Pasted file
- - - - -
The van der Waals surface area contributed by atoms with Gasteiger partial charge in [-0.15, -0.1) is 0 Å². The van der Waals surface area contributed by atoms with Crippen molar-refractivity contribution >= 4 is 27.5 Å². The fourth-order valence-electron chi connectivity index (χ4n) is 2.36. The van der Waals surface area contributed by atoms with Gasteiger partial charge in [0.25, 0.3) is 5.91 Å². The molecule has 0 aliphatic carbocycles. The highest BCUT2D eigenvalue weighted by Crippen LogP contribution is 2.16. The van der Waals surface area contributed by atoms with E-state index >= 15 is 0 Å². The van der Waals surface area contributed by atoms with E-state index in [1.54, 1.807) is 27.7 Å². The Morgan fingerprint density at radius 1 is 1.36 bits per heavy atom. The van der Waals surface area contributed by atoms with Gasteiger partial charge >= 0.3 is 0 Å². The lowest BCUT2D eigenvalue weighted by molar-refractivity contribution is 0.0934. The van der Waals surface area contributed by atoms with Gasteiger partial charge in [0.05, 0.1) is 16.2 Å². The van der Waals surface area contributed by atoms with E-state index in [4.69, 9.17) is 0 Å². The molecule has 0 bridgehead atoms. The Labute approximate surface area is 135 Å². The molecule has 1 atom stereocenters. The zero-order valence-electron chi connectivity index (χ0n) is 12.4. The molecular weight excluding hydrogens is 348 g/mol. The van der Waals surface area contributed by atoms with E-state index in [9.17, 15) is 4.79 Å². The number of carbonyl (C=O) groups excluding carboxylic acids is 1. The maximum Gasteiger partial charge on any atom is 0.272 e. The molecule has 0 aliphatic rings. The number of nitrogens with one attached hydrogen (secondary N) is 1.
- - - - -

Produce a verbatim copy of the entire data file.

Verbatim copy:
The van der Waals surface area contributed by atoms with Gasteiger partial charge in [-0.15, -0.1) is 0 Å². The van der Waals surface area contributed by atoms with Crippen molar-refractivity contribution >= 4 is 27.5 Å². The fourth-order valence-electron chi connectivity index (χ4n) is 2.36. The van der Waals surface area contributed by atoms with Gasteiger partial charge in [0.25, 0.3) is 5.91 Å². The molecule has 0 aliphatic carbocycles. The highest BCUT2D eigenvalue weighted by Crippen LogP contribution is 2.16. The van der Waals surface area contributed by atoms with E-state index >= 15 is 0 Å². The van der Waals surface area contributed by atoms with E-state index in [1.54, 1.807) is 27.7 Å². The Morgan fingerprint density at radius 1 is 1.36 bits per heavy atom. The van der Waals surface area contributed by atoms with Gasteiger partial charge >= 0.3 is 0 Å². The lowest BCUT2D eigenvalue weighted by molar-refractivity contribution is 0.0934. The van der Waals surface area contributed by atoms with Gasteiger partial charge in [0.05, 0.1) is 16.2 Å². The van der Waals surface area contributed by atoms with E-state index in [4.69, 9.17) is 0 Å². The molecule has 0 bridgehead atoms. The Labute approximate surface area is 135 Å². The molecule has 1 atom stereocenters. The zero-order valence-electron chi connectivity index (χ0n) is 12.4. The molecular weight excluding hydrogens is 348 g/mol. The van der Waals surface area contributed by atoms with E-state index in [9.17, 15) is 4.79 Å². The number of carbonyl (C=O) groups excluding carboxylic acids is 1. The maximum Gasteiger partial charge on any atom is 0.272 e. The molecule has 0 aliphatic rings. The number of nitrogens with one attached hydrogen (secondary N) is 1.